In the hit 1999 sci-fi film The Matrix, Keanu Reeves’ Neo wakes up in an entirely new and unfamiliar world in which he must learn to adjust to his new surroundings, and eventually master his new domain in order to ensure his survival. If you have ever worked in or held a leadership position in a matrix organization, you may feel a bit like the newly awoken Neo — confused, disoriented and wondering what to do next.
What Is a Matrix Organization?
A Matrix Organization is one in which there are multiple managerial accountability and responsibility systems — some managers report to two bosses rather than a single chain of command. Popularized by the tech industry, where multidisciplinary teams work on individual projects, a matrix structure is a great way to save money when resources are limited.
There are many benefits to a matrix structure — the ability to focus on multiple business goals, the smooth exchange of information, accelerated response to functional needs and to innovation, to name a few. But there are also challenges, especially for those employees and leaders who are accustomed to a more traditional organizational structure. Matrix organizations are complex, difficult to monitor and control and often experience conflicting goals — and conflicting guidance from leadership.
Surviving the Matrix
When you are a leader in a matrix organization, there are certain survival skills necessary to successfully navigate this new world. Communication, above all, is the key — you must be willing to learn from others, to ask questions, have an open viewpoint, communicate, develop listening skills and empathize with those around you. While Morpheus may not be around to guide you through The Matrix, developing the following five skillsets will help you achieve your goals and help build a successful matrix organization.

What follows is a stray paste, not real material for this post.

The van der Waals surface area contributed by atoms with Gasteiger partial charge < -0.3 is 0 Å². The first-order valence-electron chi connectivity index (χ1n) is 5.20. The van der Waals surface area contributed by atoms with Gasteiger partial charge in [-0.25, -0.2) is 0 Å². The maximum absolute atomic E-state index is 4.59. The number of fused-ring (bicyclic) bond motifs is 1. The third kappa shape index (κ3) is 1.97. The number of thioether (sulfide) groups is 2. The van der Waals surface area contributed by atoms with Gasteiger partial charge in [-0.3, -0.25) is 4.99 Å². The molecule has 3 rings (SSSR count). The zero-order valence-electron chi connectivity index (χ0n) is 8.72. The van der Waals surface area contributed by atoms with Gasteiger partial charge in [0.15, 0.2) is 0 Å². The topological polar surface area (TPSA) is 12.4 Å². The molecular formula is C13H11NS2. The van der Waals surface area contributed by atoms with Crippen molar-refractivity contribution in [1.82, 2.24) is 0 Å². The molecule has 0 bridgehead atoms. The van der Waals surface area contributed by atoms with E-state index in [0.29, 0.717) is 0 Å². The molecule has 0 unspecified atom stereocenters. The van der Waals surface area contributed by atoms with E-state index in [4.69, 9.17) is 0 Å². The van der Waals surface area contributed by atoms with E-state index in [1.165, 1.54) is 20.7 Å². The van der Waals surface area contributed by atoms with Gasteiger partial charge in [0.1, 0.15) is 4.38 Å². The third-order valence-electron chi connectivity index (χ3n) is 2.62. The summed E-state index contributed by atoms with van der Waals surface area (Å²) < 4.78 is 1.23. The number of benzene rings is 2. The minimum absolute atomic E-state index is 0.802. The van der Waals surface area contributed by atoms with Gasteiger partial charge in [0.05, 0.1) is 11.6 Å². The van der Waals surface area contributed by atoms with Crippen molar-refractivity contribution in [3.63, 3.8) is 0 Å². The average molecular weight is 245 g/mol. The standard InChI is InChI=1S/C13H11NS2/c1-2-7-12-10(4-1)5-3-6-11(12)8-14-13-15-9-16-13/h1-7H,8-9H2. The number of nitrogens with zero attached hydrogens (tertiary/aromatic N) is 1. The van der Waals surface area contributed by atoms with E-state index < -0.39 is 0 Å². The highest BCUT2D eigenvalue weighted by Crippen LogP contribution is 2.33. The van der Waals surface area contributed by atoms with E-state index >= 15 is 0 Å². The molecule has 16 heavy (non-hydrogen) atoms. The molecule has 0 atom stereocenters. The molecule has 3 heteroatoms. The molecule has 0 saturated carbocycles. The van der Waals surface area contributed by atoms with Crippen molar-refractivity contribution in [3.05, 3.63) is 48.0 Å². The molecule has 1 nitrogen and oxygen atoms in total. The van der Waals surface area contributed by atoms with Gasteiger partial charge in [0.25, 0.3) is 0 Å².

Be Open to Learning from Others
Matrix organizations are often populated with specialists and subject matter experts. While this is intended to ensure focus, it can result in employees and leaders walling themselves off from those who don’t share their specialty. This can lead to a variety of issues, including information stove-piping and lack of continuity. Employees and leaders who open themselves up to learning from others outside of their specialty can help drive a culture of collaboration and communication — which will drive a more efficient and ultimately successful team.
Be Willing to Ask “Fearless” Questions
In a previous article, I discussed the importance of “curious leadership” and asking fearless questions — the hard questions. The ones you might not want to hear the answers to. Fearless questioning is incredibly important in a matrix organization, especially when issues begin to arise. As a leader in a matrix organization, learning the art of fearless questioning will help you guide your employees and your company through difficult issues that arise.
Communicate Through Technology
Nobody likes meetings. Nobody. While they are necessary in some cases, a better way to communicate in a matrix organization is through technology. It’s quick, direct and efficient — and most importantly, it won’t annoy those who are working hard (and sometimes alone) on critical projects. Using instant messaging platforms like Slack and others, leadership and teams can communicate and share files in real time, without going through the process of scheduling and executing long meetings. Utilizing technology to communicate will ensure everyone is on the same team, and no information gets lost in silos.
Traditional organizations normally have top-down leadership, where each level of the organization must delegate and approve tasks. In a matrix organization, it’s important to empower those at every level of the business. After all, these are the subject matter experts that are working on the individual projects. Giving them more leeway to proceed how they see fit will help move things along and help drive innovation in your organization.
See the Big Picture
For leaders, developing a broader strategy when it comes to business goals can help insulate a matrix organization from loss of focus — or misplaced focus. Managing a variety of cross-functional teams is easier and more effective when there is a singular, organizational goal. When you see the big picture, each management decision becomes easier — and ultimately, more effective.
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